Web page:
"Ewing is historically stated to be the Anglified form of Ewen or Ewin, derived from Evan or Evghan, which was in Latin Eugenius, and several of the ancient "Kings of Scots" bore the name Ewen or Eugenius, one of them having been a distinguised leader of his race in the great wars against the Romans.

"Another of the name (Devonaldus filius Ewyn) was witness to a charter granted by Walter Steward of Scotland, in 1177, and in the middle of the Sixteenth Century the Ewings acquired the lands, in County Dumbarton, which were an ancient possession of the Earls of Lennox and they also possessed valuable estates in County Argyll.

"The Ewings are of Scottish extraction, and were long settled in the West of Scotland, but the branches of the family in America, to which this record particularly relates, were of Schotch-Irish descent. The clan with which these Ewings were identified was allied with the Campbells, as opposed to the Gordons. The above is quoted from "The Ewing Genealogy With Cognate Branches" by Presley Kittredge Ewing and Mary Ellen (Williams) Ewing and much of the information on the Ewings was found in this book located in the South Carolina State Library.

"Members of the Ewing family took part in the revolt of the Irish Presbyterians in Coleraine, County Londonderry of Ulster, to the North of Ireland, in 1689 when the siege of Londonderry by King James II of England proved unsuccessful. In the Battle of Boyne, fought on the river in that name in Eastern Ireland, July 12 (N.S.), 1690, in which King James II opposed William of Orange, Captain Charles Ewing took part on the side of the Irish Protestants under William of Orange, and was awarded by the latter for his valor a silver-handled sword. This sword was brought to America by a descendant of Captain Charles Ewing, but was later stolen."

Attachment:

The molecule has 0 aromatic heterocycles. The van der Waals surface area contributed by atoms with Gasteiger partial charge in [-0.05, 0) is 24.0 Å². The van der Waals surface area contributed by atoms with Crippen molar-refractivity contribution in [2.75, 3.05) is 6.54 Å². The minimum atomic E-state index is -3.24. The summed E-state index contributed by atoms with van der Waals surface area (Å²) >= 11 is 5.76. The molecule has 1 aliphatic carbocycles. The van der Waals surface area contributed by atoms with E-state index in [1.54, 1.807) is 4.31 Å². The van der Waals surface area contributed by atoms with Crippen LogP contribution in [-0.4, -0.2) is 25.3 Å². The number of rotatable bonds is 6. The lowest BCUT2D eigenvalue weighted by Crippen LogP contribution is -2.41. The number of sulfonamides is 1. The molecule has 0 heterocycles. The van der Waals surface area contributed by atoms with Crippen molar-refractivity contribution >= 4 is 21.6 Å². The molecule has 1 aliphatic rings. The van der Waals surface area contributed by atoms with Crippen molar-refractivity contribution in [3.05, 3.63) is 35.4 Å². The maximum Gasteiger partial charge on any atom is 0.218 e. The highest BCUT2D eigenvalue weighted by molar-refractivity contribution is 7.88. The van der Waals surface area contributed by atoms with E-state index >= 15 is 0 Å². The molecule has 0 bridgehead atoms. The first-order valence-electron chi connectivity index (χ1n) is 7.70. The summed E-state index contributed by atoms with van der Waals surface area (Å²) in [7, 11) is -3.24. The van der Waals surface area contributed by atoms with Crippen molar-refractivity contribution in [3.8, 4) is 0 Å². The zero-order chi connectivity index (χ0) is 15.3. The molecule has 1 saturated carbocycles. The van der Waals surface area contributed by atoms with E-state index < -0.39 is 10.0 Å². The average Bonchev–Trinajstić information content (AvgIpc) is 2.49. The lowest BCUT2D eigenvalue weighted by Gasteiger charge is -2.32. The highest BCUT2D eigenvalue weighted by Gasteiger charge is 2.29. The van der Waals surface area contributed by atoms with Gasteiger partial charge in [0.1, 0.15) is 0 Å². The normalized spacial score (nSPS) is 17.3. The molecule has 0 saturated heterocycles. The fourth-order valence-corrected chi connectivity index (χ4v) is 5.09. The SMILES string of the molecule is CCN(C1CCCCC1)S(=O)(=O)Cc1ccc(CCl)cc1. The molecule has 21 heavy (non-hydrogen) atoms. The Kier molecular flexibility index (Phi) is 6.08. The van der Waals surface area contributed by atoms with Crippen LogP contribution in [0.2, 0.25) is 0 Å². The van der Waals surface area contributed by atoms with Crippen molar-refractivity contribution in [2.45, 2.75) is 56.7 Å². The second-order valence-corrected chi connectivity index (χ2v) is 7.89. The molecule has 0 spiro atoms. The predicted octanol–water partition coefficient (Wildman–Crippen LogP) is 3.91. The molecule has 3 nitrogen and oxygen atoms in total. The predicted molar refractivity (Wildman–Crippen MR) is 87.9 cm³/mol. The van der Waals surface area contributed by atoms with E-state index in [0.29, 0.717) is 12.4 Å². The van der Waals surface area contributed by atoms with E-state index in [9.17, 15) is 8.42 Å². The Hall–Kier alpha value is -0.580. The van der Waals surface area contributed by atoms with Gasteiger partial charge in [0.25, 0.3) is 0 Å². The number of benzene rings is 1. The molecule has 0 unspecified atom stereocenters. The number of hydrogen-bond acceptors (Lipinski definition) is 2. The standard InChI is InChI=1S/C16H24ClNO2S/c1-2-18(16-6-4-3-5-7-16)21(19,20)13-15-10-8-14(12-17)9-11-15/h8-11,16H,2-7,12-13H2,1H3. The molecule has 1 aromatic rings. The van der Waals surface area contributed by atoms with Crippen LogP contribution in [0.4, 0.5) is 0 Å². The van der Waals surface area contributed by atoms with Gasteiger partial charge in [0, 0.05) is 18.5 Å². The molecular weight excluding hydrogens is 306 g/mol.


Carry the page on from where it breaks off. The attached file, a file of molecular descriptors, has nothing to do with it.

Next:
Ewing, Charles (I20614)
29 "Theophilus Simonton is the earliest Simonton that we can link to so far. Others say that his father was a William Simonton of Massachusetts."
Rhomer Johnson http://www.angelfire.com/nv/rhomerjohnson/simonton.html 
Simonton, Theophilus (I17086)
30 "Went south" according to the Tracy Genealogy, however Mark found their burial location in the Orr family cemetery.